Natasha Bakht is an associate professor of law at the University of Ottawa. She is called to the bar of Ontario and completed her LL.M at New York University School of Law as a Global Hauser scholar. She served as law clerk to Madam Justice Louise Arbour at the Supreme Court of Canada. Professor Bakht’s research interests are in the intersecting area of religious freedom and women’s equality. She was an active member of the Women’s Legal Education and Action Fund (LEAF) from 2005-2009, advancing women’s rights through litigation. She has worked with the National Judicial Institute to educate Canadian judges on matters of religion and culture. She is the current English language Editor of the Canadian Journal of Women and the Law (CJWL). Her articles have addressed religious arbitration in family law, Muslim women’s attire and she has edited the collection Belonging and Banishment: Being Muslim in Canada (Toronto: TSAR, 2008).
Industry Expertise (4)
Areas of Expertise (5)
Dora Mavor Moore Award Nomination for Outstanding Choreography (professional)
Toronto, 2010, 2003
Ottawa Life Magazine’s List of Top 50 People in Ottawa (personal)
K.M. Hunter Artists Award (professional)
Ontario Arts Council, 2008
New York University School of Law: LL.M., Law 2005
University of Ottawa: LL.B., Law 2002
Queen’s University: M.A., Political Studies 1998
University of Toronto: B.A., Drama/Political Science 1996
- Canadian Journal of Women and the Law : English Language Editor
Media Appearances (9)
The niqab and the vote
Ottawa Morning online
A ruling yesterday put the spotlight back on clothing and the oath of citizenship. We take a look at the impact of this debate on women who wear the face covering...
Canada AM: A religious fight that ended in victory
CTV News online
Natasha Bakht of the University of Ottawa says the ruling sends a message that citizenship rights are incredibly important...
Power Play: Gov't loses Niqab ban appeal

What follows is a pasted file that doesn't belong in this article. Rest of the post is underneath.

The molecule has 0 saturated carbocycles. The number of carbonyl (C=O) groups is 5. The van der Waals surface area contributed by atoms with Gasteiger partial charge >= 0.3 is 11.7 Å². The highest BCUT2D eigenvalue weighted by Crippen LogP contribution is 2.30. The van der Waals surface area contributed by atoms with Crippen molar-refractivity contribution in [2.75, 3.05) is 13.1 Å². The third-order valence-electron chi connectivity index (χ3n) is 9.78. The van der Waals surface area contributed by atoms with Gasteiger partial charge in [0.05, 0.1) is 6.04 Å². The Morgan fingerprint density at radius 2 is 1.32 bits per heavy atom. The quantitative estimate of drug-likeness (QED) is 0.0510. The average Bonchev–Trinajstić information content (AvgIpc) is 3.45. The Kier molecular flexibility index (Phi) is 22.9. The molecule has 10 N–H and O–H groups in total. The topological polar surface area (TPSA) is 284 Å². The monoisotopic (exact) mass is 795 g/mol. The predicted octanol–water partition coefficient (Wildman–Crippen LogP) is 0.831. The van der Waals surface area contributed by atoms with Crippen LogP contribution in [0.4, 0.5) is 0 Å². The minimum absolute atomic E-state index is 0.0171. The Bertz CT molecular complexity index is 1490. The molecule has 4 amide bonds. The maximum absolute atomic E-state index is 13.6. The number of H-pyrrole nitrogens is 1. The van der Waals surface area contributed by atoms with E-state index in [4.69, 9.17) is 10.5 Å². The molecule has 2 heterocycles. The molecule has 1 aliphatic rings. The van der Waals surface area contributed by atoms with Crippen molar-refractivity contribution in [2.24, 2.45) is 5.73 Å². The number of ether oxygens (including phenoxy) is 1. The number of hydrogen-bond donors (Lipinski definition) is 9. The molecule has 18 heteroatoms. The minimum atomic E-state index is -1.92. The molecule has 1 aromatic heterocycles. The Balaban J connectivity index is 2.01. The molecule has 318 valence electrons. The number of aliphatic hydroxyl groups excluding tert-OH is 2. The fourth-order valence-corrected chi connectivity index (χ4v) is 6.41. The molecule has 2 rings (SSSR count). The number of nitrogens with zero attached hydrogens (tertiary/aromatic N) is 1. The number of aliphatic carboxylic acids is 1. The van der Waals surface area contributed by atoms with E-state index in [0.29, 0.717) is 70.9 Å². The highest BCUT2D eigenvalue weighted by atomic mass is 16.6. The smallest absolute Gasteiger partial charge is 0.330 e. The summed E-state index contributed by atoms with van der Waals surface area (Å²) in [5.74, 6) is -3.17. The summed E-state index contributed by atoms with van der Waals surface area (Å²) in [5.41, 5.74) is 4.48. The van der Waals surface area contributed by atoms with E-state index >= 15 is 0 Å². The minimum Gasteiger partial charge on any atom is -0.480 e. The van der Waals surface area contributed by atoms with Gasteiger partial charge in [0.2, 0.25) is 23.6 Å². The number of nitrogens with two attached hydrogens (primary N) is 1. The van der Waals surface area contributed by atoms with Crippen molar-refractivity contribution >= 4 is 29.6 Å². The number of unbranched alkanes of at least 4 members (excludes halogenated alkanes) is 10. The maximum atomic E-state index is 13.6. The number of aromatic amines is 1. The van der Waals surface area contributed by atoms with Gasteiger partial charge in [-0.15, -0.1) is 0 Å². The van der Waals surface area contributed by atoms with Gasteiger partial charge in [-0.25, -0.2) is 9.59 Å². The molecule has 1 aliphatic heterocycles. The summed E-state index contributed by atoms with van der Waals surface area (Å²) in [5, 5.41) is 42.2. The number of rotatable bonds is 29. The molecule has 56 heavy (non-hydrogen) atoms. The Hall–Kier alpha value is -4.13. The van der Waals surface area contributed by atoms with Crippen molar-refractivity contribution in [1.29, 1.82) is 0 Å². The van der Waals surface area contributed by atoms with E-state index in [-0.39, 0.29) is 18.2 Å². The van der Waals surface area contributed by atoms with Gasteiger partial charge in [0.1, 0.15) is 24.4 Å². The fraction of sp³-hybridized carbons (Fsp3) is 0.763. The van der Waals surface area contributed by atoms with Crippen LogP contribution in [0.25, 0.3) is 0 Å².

CTV News online
University of Ottawa's Natasha Bakht discusses the issues and politics behind the ban appeal on wearing Niqabs during citizenship oaths...
Muslim convert attacked while wearing niqab in Toronto
The Globe and Mail online
“It’s very similar to what happened in Quebec during the charter of values debate, when there was a huge increase in violence against women and human-rights violations,” University of Ottawa law professor Natasha Bakht said in an interview. “What’s happening with the niqab becoming this huge issue is unnecessary resentment.”...
Conservatives vow to establish ‘barbaric cultural practices’ tip line
The Globe and Mail online
Natasha Bakht, a law professor at the University of Ottawa and a Muslim, called the act gratuitous because the practices it focuses on are already illegal in Canada.
“It strikes me that it’s really just another way for the Conservative government to be targeting Muslim communities,” she said. “Obviously that’s what they’re doing with the niqab debate."...
Wearing a niqab isn't 'anti-women'
Ottawa Sun online
Prime Minister Stephen Harper has suddenly discovered feminism. He is deeply concerned that Muslim women who cover their faces are wearing a garment that is "anti-woman". One presumes that he is of the view that they are being forced to cover themselves into submission, despite the fact that niqab-wearing women deny this allegation outright. Zunera Ishaq, the woman at the centre of the niqab-citizenship controversy has specifically said "It's precisely because I won't listen to how other people want me to live my life that I wear a niqab. Some of my own family members have asked me to remove it. I have told them that I prefer to think for myself."...
Niqab debate recalls RCMP turban furor of the '90s
CBC News online
"Both the turban and the niqab are seen as religious requirements. So the link is obvious in my mind," says Natasha Bakht, law professor at the University of Ottawa, who studies the intersection of the Muslim face-covering and the law.